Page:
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Program/Continuous/Peak-speakers and amps

Discussion in 'Sound, Music, and Intercom' started by stjc15, Feb 26, 2007.

  1. stjc15

    stjc15 Member

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    This is something that I have never really understood for a long time. On speaker specifications, wattages are called continuous, program and peak. I Understand what peak is. However, I thought that program and continuous were the same, until I saw it on one sheet for one speaker. What do they really mean? Also, do you get an amp for the speaker that is the same as the peak, same as the program, or in-between? Which is best?
     
  2. Radman

    Radman Well-Known Member

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    Do a search of the forum, there are several good threads that will tell you exactly what you asked.
     
  3. Cooze

    Cooze Member

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    Dont hold me to this but as far as I can remember you should be buying an amp that powers about what the continuous power is rated to, as for the program rating I am not completly sure but I would assume that anything below that would be dangerous to the speaker. You may want to double check my answer but I think its right.
     
  4. cutlunch

    cutlunch Active Member

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    The difference between continuous and program is:
    Continuous is normaly the RMS rating where the power handling is calculated when feeding one continuous tone eg 1004KHz at a given input level.
    The RMS value is the one to work with. (RMS = Root Mean Square. It is basicaly is a way of stating the level of an AC signal that would be needed to provide the same heating power of a DC supply into the same load.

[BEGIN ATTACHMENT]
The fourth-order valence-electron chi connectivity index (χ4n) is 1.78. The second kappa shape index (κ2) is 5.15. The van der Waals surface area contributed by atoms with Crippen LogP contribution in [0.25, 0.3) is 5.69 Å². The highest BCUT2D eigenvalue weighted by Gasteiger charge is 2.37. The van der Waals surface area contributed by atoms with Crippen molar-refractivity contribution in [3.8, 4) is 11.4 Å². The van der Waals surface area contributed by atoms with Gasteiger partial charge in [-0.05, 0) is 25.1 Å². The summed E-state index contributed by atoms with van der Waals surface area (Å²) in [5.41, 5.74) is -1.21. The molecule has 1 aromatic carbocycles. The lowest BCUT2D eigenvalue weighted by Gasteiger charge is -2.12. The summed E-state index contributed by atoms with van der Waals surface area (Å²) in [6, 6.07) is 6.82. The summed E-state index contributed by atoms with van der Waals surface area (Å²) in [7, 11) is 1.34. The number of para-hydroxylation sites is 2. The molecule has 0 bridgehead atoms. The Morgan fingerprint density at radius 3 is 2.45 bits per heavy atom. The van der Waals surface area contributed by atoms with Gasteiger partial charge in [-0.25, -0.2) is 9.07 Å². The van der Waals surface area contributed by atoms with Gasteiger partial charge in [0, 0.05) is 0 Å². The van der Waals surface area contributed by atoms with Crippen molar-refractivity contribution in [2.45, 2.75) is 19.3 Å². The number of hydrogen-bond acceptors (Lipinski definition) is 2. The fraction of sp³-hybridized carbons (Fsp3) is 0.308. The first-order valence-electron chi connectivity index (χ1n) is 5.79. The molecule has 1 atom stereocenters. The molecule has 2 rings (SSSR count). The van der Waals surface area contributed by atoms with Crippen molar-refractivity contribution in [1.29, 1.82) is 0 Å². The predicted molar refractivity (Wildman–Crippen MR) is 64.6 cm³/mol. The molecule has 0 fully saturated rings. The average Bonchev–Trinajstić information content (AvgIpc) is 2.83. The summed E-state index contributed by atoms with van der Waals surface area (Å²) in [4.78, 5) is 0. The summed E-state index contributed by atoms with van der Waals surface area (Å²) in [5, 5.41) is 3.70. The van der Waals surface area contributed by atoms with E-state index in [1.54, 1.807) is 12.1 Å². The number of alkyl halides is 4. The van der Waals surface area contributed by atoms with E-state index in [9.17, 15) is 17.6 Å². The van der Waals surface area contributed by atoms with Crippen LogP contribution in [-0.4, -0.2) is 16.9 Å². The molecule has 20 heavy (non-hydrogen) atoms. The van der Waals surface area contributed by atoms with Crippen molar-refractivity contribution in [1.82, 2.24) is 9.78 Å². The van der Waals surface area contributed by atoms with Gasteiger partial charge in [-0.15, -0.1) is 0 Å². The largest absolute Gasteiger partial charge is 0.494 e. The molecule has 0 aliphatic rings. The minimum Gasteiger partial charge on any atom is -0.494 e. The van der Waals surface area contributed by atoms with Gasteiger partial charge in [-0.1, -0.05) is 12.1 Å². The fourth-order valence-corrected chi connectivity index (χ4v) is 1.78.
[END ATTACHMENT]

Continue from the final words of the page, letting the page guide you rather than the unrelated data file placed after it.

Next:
Program is where you play a music track as opposed to a continuous single tone. Because the peaks vary in a piece of music this rating is usually set higher then continuous because the peaks only occur occasionally the amplifier can handle it for short time.

    Basicaly ignore everything but the continuous which should be given as watts rms. The others really don't mean much. For instance I have small bookshelf speakers rated as 1000 Watts Peak Music Power Output. Yeah right.

    The rule of thumbs for amps is that for the speaker rating in watts RMS the amplifier power rms should be within the range 1.8 to 2.2 times greater then the speaker.
     
  5. filtalr

    filtalr Member

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    "Basicaly ignore everything but the continuous which should be given as watts rms. The others really don't mean much. For instance I have small bookshelf speakers rated as 1000 Watts Peak Music Power Output. Yeah right."
    Exactly -- PMPO :rolleyes: is a worthless measure of an audio device's output - avoid it like the plague... RMS is really the only way to go there.
     
  6. mbenonis

    mbenonis Wireless Guy Administrator Premium Member

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    I JUST made a long-winded post on this very subject here. :)
     
  7. anticowboyism

    anticowboyism Member

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    perfect answer cutlunch. you get a gold star.
     

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